First the cloud giveth

A couple weeks ago, a customer reported that my fonts didn’t work in Microsoft Office. I looked up his order. He had bought the fonts in 2015. I asked: have they not worked for five years? Oh no, he said, they were working fine until September 28.

So what happened on September 28?

In prin­ciple, soft­ware is bound­lessly flex­ible—just edit the source code and recom­pile. But for much of its early history, in prac­tice it was not. Why? Because distrib­uting soft­ware still meant manu­fac­turing some kind of phys­ical object as its container—like a floppy disk or device or cartridge or CD-ROM or even a book. Thus, program­mers had an extremely strong incen­tive to get things right the first time. In most cases, there would be no second chance.

The internet, of course, changed all that. The first commer­cial program I remember being distrib­uted exclu­sively online was the Netscape Navi­gator web browser in 1994. Another novelty of Navi­gator: it was the first time “beta” soft­ware—formerly a private testing phase—was made avail­able to the public. Netscape had quickly figured out that because they could issue updates at no cost, there was no longer any need to put as much time into polishing the soft­ware. Ship it now; fix it later.

Since then, we’ve climbed the ladder to what is today monu­men­tally marketed as the cloud. But really, it’s the same idea as in 1994: why finish today what you can put off till tomorrow? In recent years, Adobe and Microsoft, who make type­set­ting soft­ware used by almost all my customers, have converted their flag­ship soft­ware pack­ages into cloud offer­ings.

I could list numerous reasons why this trend is dispir­iting. Here’s the simplest: having unlim­ited flex­i­bility in issuing soft­ware updates has made these behe­moth soft­ware compa­nies lazier than ever, and their soft­ware less reli­able.

The need for continual updates is often framed in terms of “secu­rity”—the idea, I guess, is that some conjec­tural horde of hackers will take your computer hostage unless you continue to pay for updates. But consis­tent with the pattern of any protec­tion racket, the most likely risks to the stability of your computing expe­ri­ence arguably come from Adobe and Microsoft them­selves.

Before the current era, it used to be that Adobe & Microsoft would release soft­ware with bugs. But major releases were far apart, so the bugs would persist for a long time. As a solo font vendor, I could devise workarounds. Everyone could get back to doing their jobs and ignoring the soft­ware.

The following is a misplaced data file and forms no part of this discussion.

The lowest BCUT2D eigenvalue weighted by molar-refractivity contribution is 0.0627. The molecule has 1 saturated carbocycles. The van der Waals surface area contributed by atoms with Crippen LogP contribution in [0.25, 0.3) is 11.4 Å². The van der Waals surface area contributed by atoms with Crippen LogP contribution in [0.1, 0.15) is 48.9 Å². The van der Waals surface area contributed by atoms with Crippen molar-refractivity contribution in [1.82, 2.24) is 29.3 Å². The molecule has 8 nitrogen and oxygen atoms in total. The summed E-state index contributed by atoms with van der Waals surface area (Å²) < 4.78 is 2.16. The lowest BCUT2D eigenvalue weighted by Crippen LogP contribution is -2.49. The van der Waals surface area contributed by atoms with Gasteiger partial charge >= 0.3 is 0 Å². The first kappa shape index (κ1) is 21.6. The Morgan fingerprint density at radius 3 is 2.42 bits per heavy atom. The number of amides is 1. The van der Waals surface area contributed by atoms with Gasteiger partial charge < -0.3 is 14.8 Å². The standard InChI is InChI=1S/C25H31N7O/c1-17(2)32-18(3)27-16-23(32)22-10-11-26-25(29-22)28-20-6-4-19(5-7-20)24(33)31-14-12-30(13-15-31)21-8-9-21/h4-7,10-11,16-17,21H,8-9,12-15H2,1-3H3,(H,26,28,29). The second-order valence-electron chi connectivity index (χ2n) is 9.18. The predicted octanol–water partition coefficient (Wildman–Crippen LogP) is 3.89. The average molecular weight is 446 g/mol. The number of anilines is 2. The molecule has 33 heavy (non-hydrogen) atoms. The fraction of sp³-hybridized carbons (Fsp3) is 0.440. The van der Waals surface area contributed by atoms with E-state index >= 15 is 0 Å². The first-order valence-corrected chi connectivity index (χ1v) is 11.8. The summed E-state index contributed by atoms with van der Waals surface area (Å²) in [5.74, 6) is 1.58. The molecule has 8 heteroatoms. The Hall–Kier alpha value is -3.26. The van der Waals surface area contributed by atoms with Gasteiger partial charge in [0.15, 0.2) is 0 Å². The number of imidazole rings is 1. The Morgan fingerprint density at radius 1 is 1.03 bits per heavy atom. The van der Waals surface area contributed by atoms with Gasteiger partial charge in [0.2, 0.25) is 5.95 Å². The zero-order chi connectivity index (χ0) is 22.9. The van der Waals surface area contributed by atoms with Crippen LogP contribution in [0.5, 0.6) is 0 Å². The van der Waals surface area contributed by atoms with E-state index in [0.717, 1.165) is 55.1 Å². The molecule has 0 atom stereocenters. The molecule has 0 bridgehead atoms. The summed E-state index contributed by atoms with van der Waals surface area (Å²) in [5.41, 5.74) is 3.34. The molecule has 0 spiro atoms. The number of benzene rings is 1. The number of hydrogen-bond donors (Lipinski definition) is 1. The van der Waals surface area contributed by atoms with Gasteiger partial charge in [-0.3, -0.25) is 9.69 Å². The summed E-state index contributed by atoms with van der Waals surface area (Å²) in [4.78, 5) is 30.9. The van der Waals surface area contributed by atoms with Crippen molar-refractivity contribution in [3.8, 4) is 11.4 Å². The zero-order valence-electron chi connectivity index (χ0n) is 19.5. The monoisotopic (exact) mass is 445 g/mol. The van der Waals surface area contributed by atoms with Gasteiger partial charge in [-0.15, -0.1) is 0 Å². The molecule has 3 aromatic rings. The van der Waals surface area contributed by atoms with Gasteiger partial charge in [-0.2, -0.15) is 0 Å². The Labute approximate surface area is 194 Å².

Cloud updates, however, have changed the rhythm. In prin­ciple, bugs can be fixed faster than before. In prac­tice, new bugs are also intro­duced faster. For instance, a year ago I got reports from a few customers that the capital I in my fonts had started disap­pearing from PDFs gener­ated with Adobe soft­ware (?!?!) After a long conver­sa­tion with a skep­tical Adobe engi­neer, I produced enough evidence for him to sheep­ishly concede that yep, it was an Adobe bug.

As for my customer who started having prob­lems on September 28? I theo­rized that there was prob­ably a buggy Microsoft Office update that went out to his computer that day. (True.) And that rolling back to the previous version would cure the problem. (Also true.)

But as a soft­ware vendor who wants customers to be mini­mally incon­ve­nienced by soft­ware chores, these workarounds are unsat­is­fying. If these compa­nies push out a cloud update that suddenly breaks my fonts, customers contact me first. At that point, I have no good advice except “wait for the next update” (until then, things are still broken) or “roll back to the previous update” (but this can be labo­rious).

So to those who subscribe to cloud services, a gentle word of caution. I’m not suggesting you should forgo updates to make my life easier. Just be aware of the alter­nate point of view: why fix what isn’t broken? Person­ally, I turn off all auto­matic updates. If I rely on a certain program for my work, I update it gingerly and only when neces­sary. Ulti­mately, cloud updates are cheap only if your time has no value.